Earlier this month, Governor Newsom proposed the creation of mental health courts in each California county, dubbed “CARE Courts,” to ensure that Californians who are unable to care for themselves and have schizophrenia and other psychotic disorders, including severe addiction, receive or are placed in treatment.
Under the plan’s framework, family members, behavioral health providers, first responders or “other approved parties” would be able to petition a CARE Court proceeding. Importantly, CARE Court petitions could be used to divert the mentally ill Californians from criminal court proceedings and thus provide a treatment-based alternative to incarceration.
After a petition is filed, clinical evaluations would be conducted on the Californian in question. If the Californian is found to be sufficiently mentally impaired, the court would order a 12 month treatment plan that would include “behavioral health treatment, stabilization medication and a housing plan.”
Once a plan is adopted, county-level behavioral health care teams, the program participant, and the supporter — a new government role to help the participant understand and make decisions — would work together to regularly review and update the care plan as needed, extending the plan to 24 months if necessary.
Participants who “graduate” from the program — that is, complete their required treatment and have mentally improved, are then eligible for ongoing treatment, long-term recovery support, and even services like housing.
Those who refuse to complete their care programs would face conservatorship and mandated treatment.
Researchers currently estimate that anywhere between 7,000 and 12,000 of the most mentally ill Californians would qualify for the program, a small fraction of California’s more than 150,000 homeless individuals.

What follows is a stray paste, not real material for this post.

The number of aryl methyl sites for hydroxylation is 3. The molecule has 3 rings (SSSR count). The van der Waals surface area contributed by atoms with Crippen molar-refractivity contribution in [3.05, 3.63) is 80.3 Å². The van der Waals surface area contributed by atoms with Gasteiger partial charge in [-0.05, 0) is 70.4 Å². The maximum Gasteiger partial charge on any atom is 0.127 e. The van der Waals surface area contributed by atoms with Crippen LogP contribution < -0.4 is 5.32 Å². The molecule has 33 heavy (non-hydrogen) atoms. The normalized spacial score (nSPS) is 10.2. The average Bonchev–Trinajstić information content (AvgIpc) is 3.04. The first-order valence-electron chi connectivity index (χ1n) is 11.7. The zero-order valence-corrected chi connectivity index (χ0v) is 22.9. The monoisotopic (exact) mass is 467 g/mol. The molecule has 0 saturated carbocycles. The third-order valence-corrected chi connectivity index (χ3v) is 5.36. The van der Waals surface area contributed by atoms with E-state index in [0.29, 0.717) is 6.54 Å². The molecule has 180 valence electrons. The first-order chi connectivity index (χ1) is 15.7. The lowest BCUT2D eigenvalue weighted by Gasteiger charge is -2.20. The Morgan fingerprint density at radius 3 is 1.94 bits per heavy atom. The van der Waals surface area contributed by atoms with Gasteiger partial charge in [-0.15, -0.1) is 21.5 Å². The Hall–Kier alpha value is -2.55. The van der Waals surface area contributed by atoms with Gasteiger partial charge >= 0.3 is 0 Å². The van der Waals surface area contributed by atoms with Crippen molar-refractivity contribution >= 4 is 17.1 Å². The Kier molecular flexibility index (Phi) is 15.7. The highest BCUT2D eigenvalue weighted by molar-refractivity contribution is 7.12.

Despite the program’s focus on only the most egregiously schizophrenic and psychotic Californians, the American Civil Liberties Union (ACLU) finds the bill an unacceptable threat to the rights of the homeless and severely mentally ill.
“We don’t need to choose between coercive treatments and letting people die on the street,” said Kath Rogers of the ACLU of Southern California. “That’s a false dichotomy.”
California Republicans, on the other hand, are “intrigued” by the proposal, having promoted many similar bills in the past. Instead of focusing on Newsom’s proposal, however, Republicans have since rolled out a package of 16 bills designed to combat homelessness, from limiting liability for non-profit organizations (like churches) that provide temporary shelter, expanding conservatorship eligibility, and exempting emergency shelters and supportive housing projects from environmental reports required under the California Environmental Quality Act.
One bill in this package, Senate Bill 1006 proposed by Sen. Brian Jones that would provide grants to law enforcement agencies to create homeless outreach teams, has already passed the Senate Public Safety Committee.
Optimistic that several Republican bills have a good chance at making it to Governor Newsom’s desk, Jones said, “[This] is a good sign that just maybe, maybe the Democrats are finally willing to work with Republicans in battling the homeless issue here in California.”